There were 28 blog posts covering PLoS ONE articles aggregated on ResearchBlogging.org in August. And there was a wealth of really good ones to choose from. Even when I narrowed it down to five, it was difficult – they are equally good. So I changed my mind several times over the past few days. But choose I must, so here it is.
The winner in August is Michelle of the C6-H12-O6 blog, for her post Pushing towards acknowledging sex differences in physiology and treatment efficacy describing the work in the PLoS ONE article Differences in Efficacy and Safety of Pharmaceutical Treatments between Men and Women: An Umbrella Review by Gerald Gartlehner, Andrea Chapman, Michaela Strobelberger and Kylie Thaler from the Department for Evidence-Based Medicine and Clinical Epidemiology, Danube University Krems, Krems, Austria.
From the Abstract of the paper:
Being male or female is an important determinant of risks for certain diseases, patterns of illness and life expectancy. Although differences in risks for and prognoses of several diseases have been well documented, sex-based differences in responses to pharmaceutical treatments and accompanying risks of adverse events are less clear. The objective of this umbrella review was to determine whether clinically relevant differences in efficacy and safety of commonly prescribed medications exist between men and women. We retrieved all available systematic reviews of the Oregon Drug Effectiveness Review Project published before January 2010. Two persons independently reviewed each report to identify relevant studies. We dually abstracted data from the original publications into standardized forms. We synthesized the available evidence for each drug class and rated its quality applying the GRADE (Grading of Recommendations Assessment, Development and Evaluation) approach. Findings, based on 59 studies and data of more than 250,000 patients suggested that for the majority of drugs no substantial differences in efficacy and safety exist between men and women. Some clinically important exceptions, however, were apparent: women experienced substantially lower response rates with newer antiemetics than men (45% vs. 58%; relative risk 1.49, 95% confidence interval 1.351.64); men had higher rates of sexual dysfunction than women while on paroxetine for major depressive disorder; women discontinued lovastatin more frequently than men because of adverse events. Overall, for the majority of drugs sex does not appear to be a factor that has to be taken into consideration when choosing a drug treatment. The available body of evidence, however, was limited in quality and quantity, confining the range and certainty of our conclusions.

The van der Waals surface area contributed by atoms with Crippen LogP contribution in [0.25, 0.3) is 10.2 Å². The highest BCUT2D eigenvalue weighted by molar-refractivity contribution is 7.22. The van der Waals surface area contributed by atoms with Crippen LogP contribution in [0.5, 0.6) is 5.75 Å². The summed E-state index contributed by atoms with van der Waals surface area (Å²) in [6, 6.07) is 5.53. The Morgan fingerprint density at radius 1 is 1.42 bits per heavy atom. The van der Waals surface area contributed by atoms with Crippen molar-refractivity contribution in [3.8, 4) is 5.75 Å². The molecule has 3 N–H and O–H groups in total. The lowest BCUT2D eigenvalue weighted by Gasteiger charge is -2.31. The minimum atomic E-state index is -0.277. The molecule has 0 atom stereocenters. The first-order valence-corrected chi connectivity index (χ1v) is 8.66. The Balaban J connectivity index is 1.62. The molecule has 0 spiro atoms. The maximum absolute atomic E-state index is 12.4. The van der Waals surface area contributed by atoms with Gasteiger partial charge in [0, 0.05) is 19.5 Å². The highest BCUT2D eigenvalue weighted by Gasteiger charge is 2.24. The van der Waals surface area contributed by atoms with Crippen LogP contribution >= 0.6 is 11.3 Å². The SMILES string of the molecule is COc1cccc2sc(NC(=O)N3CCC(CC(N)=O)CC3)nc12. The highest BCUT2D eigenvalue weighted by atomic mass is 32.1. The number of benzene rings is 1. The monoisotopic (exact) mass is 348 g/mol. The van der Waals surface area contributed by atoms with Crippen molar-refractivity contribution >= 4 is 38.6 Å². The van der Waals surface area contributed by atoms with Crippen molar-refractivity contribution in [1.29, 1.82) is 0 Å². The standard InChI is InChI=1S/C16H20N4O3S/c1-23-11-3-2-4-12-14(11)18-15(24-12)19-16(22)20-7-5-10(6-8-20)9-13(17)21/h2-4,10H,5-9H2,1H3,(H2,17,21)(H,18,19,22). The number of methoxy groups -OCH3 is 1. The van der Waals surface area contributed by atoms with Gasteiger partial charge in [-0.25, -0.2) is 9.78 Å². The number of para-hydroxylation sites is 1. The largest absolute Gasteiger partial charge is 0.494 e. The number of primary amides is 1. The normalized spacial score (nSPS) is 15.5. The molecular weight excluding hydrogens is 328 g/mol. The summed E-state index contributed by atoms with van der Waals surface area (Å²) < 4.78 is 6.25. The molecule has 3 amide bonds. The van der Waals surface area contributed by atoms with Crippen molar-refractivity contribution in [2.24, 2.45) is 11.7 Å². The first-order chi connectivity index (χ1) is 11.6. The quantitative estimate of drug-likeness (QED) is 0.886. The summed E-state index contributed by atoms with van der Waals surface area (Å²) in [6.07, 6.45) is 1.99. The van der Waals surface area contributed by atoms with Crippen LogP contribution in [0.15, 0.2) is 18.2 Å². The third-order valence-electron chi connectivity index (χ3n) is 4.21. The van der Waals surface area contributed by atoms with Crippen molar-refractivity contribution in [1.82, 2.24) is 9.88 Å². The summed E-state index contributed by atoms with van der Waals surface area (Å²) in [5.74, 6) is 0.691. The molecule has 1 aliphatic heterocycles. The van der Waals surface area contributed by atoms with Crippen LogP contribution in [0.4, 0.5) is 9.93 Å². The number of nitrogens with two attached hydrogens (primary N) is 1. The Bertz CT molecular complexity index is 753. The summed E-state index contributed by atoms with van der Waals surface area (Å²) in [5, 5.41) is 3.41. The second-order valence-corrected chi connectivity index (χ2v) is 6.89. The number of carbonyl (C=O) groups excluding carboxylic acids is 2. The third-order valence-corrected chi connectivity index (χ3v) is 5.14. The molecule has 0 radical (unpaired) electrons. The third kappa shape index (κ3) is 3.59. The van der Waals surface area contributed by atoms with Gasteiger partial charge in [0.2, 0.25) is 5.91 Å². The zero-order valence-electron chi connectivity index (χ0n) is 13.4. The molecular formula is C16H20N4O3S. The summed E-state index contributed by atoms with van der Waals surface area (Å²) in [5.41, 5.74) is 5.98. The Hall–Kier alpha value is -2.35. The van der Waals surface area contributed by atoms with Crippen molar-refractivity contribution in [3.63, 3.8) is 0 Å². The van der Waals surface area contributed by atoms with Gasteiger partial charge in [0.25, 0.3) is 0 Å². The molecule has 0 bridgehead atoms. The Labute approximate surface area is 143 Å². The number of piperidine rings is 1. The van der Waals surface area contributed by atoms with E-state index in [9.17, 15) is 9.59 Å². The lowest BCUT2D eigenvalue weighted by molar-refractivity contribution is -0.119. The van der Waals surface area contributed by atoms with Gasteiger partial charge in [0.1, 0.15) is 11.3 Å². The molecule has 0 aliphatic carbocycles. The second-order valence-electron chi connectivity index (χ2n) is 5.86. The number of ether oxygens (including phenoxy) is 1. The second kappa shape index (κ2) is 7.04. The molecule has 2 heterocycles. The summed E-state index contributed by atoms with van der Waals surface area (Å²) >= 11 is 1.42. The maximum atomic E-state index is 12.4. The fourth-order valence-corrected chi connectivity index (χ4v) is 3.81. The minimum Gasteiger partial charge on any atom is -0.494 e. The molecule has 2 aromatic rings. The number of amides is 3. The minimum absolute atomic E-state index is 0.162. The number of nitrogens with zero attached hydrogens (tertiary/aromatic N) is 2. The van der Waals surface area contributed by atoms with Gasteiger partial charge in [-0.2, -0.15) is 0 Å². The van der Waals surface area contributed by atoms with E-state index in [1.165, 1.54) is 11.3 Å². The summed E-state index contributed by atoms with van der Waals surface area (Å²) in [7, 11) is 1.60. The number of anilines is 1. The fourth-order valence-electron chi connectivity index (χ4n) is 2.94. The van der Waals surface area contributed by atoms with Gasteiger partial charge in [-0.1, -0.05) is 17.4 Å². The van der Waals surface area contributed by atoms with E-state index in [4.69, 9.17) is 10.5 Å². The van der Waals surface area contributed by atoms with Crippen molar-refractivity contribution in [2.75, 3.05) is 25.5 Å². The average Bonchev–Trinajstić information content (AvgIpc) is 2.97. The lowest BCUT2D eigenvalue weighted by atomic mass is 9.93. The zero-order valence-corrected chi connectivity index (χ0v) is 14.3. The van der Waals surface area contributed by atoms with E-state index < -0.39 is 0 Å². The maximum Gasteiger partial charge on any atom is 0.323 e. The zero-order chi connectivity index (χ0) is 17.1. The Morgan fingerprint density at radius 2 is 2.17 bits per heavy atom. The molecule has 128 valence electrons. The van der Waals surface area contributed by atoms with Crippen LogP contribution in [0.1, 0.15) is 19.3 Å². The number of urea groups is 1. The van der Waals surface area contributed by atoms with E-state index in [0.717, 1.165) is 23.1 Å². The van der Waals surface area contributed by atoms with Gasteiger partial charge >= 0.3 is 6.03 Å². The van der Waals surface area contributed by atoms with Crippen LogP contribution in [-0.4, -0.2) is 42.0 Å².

In her blog post, Michelle says:
It is no surprise to many people that men and women are sometimes more susceptible to certain diseases than the other. By virtue of having differing anatomy, physiology, and gender expectations, we are going to be prone to different types of diseases, injuries, syndromes, and whatever-you-call-its. That being said, the majority of pathologies affect both men and women relatively equally. Despite that fact, rarely do clinical trials explore the difference in response to treatments based on sex. In 2008, Phyllis Greenberger wrote a letter to Science, Flaunting the Feminine Side of Research Studies, lamenting the fact that more studies didn’t explore the effect of sex as a variable on treatment efficacy.
I am about to notify both Michelle and the authors of the article and send them the famous PLoS ONE t-shirts as prizes.
March 2009: Ed Yong April 2009: Eric Michael Johnson May 2009: Christie Wilcox June 2009: Iddo Friedberg July 2009: Toaster Sunshine and Hermitage August 2009: Bjoern Brembs September 2009: Alun Salt October 2009: Andrew Farke November 2009: John Beetham December 2009: SciCurious January 2010: Anne-Marie Hodge February 2010: Princess Ojiaku March 2010: Grrrlscientist April 2010: Jason Goldman May 2010: Brian Switek June 2010: Greg Laden July 2010: Hannah Waters
The Blog Pick Of The Month – August 2010 by PLOS Blogs Network, unless otherwise expressly stated, is licensed under a Creative Commons Attribution 4.0 International License.